Adventures in Gardening

As Matt worked on the shed, I worked on digging up the stones on half of our patio.  I like the stones, but the patio as-is just isn’t working so I’m going to reporpose the stones for paths and edging elsewhere.

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I’m currently about 1/3 of the way through the patio.  Looks gorgeous, huh?  We’ve got a fine crop of weeds this year. (you can also see my make-shift herb/veggie garden in the pots–tomato, basil, and mint.  It will be a good summer for caprese and mojitos…. if I can keep basil alive more than a week…)

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This isn’t going to be the final layout (there will be a fair amount of tetris-ing, I’m sure) but I wanted to get an idea of how many of the stones I would need before I start digging them into place.  I’m also planning on having some sort of ground-cover between the stones so those un-mowable patches of weeds won’t be staying.

I also have a PSA for newbie-gardeners:  know thy evil plants.

I grabbed a pretty innocuous looking weed to rip it up and immediately knew something was amiss by the stabbing pain.  Ok thorns, no biggie, right? WRONG!  The stabbing/burning continued after I let go.  Ohshit.  I ran my hand under cold water and washed it with soap to try and wash away whatever toxin was causing the burning, but no luck. I even tried hot water which is a treatment for marine stingers… doesn’t work with mid-western flora apparently. On a whim I googled “Stinging nettles” and sure enough, it looked exactly like what I had grabbed bare-handed.  Joy.  The next morning–12 hours later–my hand was still burning.  I tried hydro-cortisone and antihistamines but it still didn’t really start to subside until around 18 hours later.  For the next couple of days it still felt like I had a mostly-healed burn on my palm.

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It doesn’t look all that terrifying does it?  The barbs on the stems really just look like fuzz… until you grab them.  I was feeling kind of like a dumbass for not knowing what stinging nettles look like (#citygirl) but apparently none of my co-workers did either.  One found out about them the same way I did, but another just knew she had these killer plants in her yard (seriously, one just brushed against her arm once and started the whole burning awfulness).  My sister suggested this link for weed identification… but she also suggested having Matt do all the weed pulling and I kind of like that idea.

It doesn’t help matters that we have another plant that looks pretty similar to the nettles.

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This one?  Not a nettle.  The leaves are still jagged, but a little broader and they get bluebell-like flowers on them later in the summer.  Anyone know what they really are?  The leaves seem to wrong for bluebells…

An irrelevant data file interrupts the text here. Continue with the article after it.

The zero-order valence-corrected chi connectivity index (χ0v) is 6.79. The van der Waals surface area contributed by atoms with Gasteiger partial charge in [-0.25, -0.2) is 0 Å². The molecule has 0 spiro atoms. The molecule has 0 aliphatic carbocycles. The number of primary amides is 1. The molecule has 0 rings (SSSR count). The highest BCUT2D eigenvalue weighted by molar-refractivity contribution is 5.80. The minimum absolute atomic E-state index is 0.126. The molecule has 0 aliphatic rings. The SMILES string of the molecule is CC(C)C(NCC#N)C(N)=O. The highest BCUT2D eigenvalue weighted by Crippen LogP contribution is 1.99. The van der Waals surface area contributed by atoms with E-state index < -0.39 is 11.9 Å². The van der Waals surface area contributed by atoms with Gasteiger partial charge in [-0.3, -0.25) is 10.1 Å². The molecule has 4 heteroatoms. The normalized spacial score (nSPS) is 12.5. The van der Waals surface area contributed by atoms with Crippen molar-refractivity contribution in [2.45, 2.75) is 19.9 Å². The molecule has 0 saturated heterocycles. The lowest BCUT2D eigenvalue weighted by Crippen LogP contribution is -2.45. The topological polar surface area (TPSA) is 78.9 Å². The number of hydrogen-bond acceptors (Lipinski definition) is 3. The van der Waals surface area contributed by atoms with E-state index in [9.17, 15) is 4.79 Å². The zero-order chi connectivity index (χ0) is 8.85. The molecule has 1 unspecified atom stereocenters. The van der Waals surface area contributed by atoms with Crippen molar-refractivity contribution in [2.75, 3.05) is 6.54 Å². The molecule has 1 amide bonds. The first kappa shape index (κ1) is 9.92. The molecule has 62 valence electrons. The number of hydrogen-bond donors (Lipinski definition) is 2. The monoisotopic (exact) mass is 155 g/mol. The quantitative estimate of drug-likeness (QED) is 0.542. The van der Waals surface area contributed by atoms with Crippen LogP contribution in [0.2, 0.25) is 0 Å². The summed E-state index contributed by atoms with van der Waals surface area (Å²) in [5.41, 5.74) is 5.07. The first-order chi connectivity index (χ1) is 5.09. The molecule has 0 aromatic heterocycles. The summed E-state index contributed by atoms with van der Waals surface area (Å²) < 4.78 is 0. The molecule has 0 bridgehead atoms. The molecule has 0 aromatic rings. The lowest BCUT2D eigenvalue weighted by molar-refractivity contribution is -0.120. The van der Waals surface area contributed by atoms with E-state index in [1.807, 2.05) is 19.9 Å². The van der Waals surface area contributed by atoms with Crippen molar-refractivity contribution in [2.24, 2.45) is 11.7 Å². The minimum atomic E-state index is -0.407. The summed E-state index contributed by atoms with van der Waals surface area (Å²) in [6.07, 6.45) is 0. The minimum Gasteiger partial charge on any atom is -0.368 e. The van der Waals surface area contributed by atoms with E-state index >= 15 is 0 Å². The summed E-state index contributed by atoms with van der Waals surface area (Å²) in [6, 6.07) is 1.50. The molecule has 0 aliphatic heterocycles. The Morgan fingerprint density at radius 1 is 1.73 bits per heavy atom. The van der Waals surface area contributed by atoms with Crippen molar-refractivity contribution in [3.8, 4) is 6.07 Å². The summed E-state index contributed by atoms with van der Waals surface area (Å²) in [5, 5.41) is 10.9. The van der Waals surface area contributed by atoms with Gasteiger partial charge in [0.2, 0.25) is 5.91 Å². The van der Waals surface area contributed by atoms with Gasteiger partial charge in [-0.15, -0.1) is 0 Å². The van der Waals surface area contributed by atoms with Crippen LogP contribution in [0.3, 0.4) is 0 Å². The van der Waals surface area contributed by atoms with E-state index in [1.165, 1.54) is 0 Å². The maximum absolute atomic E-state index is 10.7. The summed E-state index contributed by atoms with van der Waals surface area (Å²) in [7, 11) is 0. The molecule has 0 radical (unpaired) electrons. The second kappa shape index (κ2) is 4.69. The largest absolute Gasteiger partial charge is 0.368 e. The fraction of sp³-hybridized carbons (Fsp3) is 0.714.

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Fuzzy stem, still not a nettle.  These guys get brown-eyed susan like flowers on them, but they’re way taller (about 4+ feet at their peak) and spindly-er than the brown-eyed susans I’m used to.

 

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These guys just flowered.  The flowers are more purple than they look here and I think they’re adorable… I just have no clue what they are.

 

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And my final mystery plant… I don’t remember these flowering last summer (but we didn’t move in until July).  It’s currently about 2 feet tall and too well-placed for me to just write off as a weed.

For those of you playing along at home, any ideas on my mystery plants?  The first 2 have just about taken over our back yard so they clearly spread like mad.

Demo Day on the Shed

Goodbye sad little shed, we will not miss you. Especially since you were a beast to take down.

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It may not have looked like much, but this thing was surprisingly solid.  We started by detaching it from our fence so that wouldn’t get pulled down with it.  Then Matt went it and unscrewed everything he could and then took a crowbar to the roof.

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An hour later he had the roof off, but it was ungodly heavy.

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“Real men work in khakis.” –Matt  Also, this was just 2 weekends ago and we really did need jackets.  Yay for early May in Minnesota.  At least it wasn’t snowing….

Before we could do anything else we stripped off all the shingles–they weighed a ton!  Then we were able to wrestle the roof away from where it fell so Matt could work on breaking it down into manageable chunks.

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After lunch we tackled the walls.  Some of the plywood panels pried off relatively easier than others….

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After about 3 hours of work the whole thing was down.  The shed was really assembled in the most mind-boggling way–nails, screws, bolts, staples… they used every kind of fastener known to man.  Plus, every one of the 4×4’s supporting the corners was made up of multiple pieces sistered together.  3 were 2 separate pieces, and one was made up of 3 different pieces cobbled together.

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WTF?

It still doesn’t look like much, but I think it looks better.  It’s one of the sunnier parts of our backyard so may be a possible spot for our future vegetable garden.

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